At ‘Company’ and ‘Assassins,’ Praise for Stephen Sondheim

In high school, I sneaked into a theatre festival and saw “Assassins,” a musical by the late Stephen Sondheim.

While I was scheduled to be at a dress rehearsal for my own show, I ended up at the festival instead since I had won a playwriting competition. But when the circus-like music from “Assassins” began to play, I was completely transfixed. I just couldn’t up and leave.

At ‘Company’ and ‘Assassins,’ Praise for Stephen Sondheim

Off-“Assassins,” Broadway’s with music and lyrics by Sondheim and a book by John Weidman, premiered in 1990 and closed after only 73 performances to mixed reviews.

The musical theatre legend Stephen Sondheim passed away on November 26 at the age of 91, and since then, countless tributes have been written in his honour, with many applauding his heartfelt tunes, clever lyrics that play so much with language, and penchant for penning show-stopping numbers. Company (1970), Sweeney Todd (1979), and West Side Story (1957) are all notable for their memorials to Sondheim (1957).

The Word “Assassins” is Rarely Mentioned.

There is not a single song from the play on NPR’s list of “10 Stephen Sondheim’s Songs We’ll Never Stop Listening To.” It didn’t do horribly, but nobody’s exactly singing its praises either.

From John Wilkes Booth to John Hickley Jr., the assassins and would-be assassins of presidents are told in “Assassins” in a series of interconnected tales.

Similar to Sondheim’s musicals like “Into the Woods” (1986), a narrator named “The Balladeer” provides some narrative cohesion. The staging is influenced by the idea of a gloomy sideshow.

Buzzers and bells ring out, giving the stage the atmosphere of a shooting gallery. The carousel-like atmosphere is achieved through the abundance of calliope in the background score. Imagine “Something Wicked This Way Comes,” but with a plot to kill the president.

The songs are as memorable, melodious, and unexpected as any other Sondheim score, while occasionally sounding like they were lifted straight from “Into the Woods,” particularly the prologue and “Last Midnight.”

Couplets like “Some guys say they can’t be winners./First prize often goes to rank beginners” are just as catchy in their rhyme scheme. Also, violence is not uncommon in Sondheim’s works. The murderer in “Sweeny Todd” is not the only one with murderous intentions; there are other cannibals in the story.

However, there are no non-killers in “Assassins.”

In most instances, the Balladeer also takes on the role of assassin Lee Harvey Oswald. Some of the earliest reviews accused the show of being “unpatriotic” because of all the bloodshed it featured during the Gulf War. A Los Angeles Times article’s first line reads, “Talk about lousy timing.”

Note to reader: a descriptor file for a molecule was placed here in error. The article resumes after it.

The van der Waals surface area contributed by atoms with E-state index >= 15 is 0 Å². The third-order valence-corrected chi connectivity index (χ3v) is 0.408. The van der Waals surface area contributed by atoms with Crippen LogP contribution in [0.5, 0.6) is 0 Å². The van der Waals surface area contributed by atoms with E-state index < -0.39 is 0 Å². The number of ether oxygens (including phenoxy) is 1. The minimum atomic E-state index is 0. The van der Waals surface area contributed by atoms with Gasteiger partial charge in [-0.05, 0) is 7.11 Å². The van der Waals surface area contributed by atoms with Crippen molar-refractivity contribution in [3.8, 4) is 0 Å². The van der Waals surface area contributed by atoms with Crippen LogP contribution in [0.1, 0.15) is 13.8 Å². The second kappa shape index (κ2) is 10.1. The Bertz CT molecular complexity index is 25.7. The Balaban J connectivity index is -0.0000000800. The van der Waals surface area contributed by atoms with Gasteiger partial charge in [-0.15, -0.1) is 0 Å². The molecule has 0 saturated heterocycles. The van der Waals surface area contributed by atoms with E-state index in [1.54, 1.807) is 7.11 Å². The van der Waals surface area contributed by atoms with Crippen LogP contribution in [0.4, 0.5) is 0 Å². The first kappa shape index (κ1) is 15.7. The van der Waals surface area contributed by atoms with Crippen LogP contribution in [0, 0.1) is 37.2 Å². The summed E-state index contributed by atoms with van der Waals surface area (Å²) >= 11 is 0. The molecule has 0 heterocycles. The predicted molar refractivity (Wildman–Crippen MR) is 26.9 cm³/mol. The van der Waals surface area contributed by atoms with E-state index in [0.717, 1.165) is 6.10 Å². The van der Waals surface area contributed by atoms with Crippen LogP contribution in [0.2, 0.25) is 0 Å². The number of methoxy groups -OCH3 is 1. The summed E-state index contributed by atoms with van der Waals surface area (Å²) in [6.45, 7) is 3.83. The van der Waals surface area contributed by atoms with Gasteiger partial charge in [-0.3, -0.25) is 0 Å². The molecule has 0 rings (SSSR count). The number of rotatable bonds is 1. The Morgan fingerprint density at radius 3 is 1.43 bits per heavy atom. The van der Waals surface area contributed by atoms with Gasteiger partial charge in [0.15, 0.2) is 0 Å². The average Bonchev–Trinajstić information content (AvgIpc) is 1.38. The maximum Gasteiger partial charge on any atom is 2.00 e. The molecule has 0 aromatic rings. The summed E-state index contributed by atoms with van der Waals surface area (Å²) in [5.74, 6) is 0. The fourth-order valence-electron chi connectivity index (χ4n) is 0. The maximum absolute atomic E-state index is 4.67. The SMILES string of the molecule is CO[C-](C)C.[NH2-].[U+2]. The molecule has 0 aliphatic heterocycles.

However, is there Ever an Appropriate Moment to Stage a Musical About Killers in the United States?

In the programme, assassins from all points in time and space congregate in a killers’ clubhouse of sorts, where they support and inspire one another.

Assassin of President James A. Garfield in 1881 Charles Guiteau instructs Sara Jane Moore (of 1975) on the finer points of the firearm. Moore and Manson girl Squeaky Fromme, who both attempted to assassinate President Ford, shoot at a bucket of chicken.

In “Assassins,” many firearms are fired live on stage. In the catchy ballad “The Gun Song,” characters brandish firearms. Guiteau flicks one off to the spectators.

It’s hard to tell if the characters’ gun-holding hands are actually an extension of their own or if they’re just permanently occupied. Moore, the child’s mother, shoots the dog and threatens to shoot him if he doesn’t stop weeping and eat his ice cream.

A Significant Plot Point is Lacking in “Assassins.”

It’s more of an underlying philosophy that, sadly, is shared by some mass murderers in the present day. Sadness, unrequited love, and the assassins’ failures have left them feeling isolated and alone.

They imagine that by killing a well-known person, they will get fame and fortune. Expose them in a roundabout way. That it’s the only way to make a difference in the world, or something along those lines: “We do the only thing we can do./We kill the president.”

There has, of course, been yet another shooting after that report was written. Before I finish this, there will inevitably be another.

Lyrics like “What I did was kill the man who killed my country” ring all too true in a post-Trump America, as does the protagonists’ (mainly male) pervasive sense of isolation and despair at being cast aside by a society they believe no longer needs them.

The assassination of John F. Kennedy is the only event in the show where the aftermath of violence is shown. In the end, even the onlookers singing about where they were when they got the news come to a sombre conclusion: “Nothing has actually ended/just suspended.” It’s an odd defence of the musical in question.


Some of “Assassins” feels very dated. Several of the killers had thick foreign accents since they are immigrants. Characters like Moore and Guiteau, who have mental health problems, are used for comedic effect.

A few months ago, the Shaw Festival scrapped a play because the rights owner wouldn’t let them replace Booth’s use of the n-word during a tirade against President Abraham Lincoln.

I saw the brand new play “Front” at a university a few months after watching “Assassins” while I was a senior in high school. British writer Robert Caisely’s “Front” depicts the lives of Londoners in the midst of the Blitz in World War II.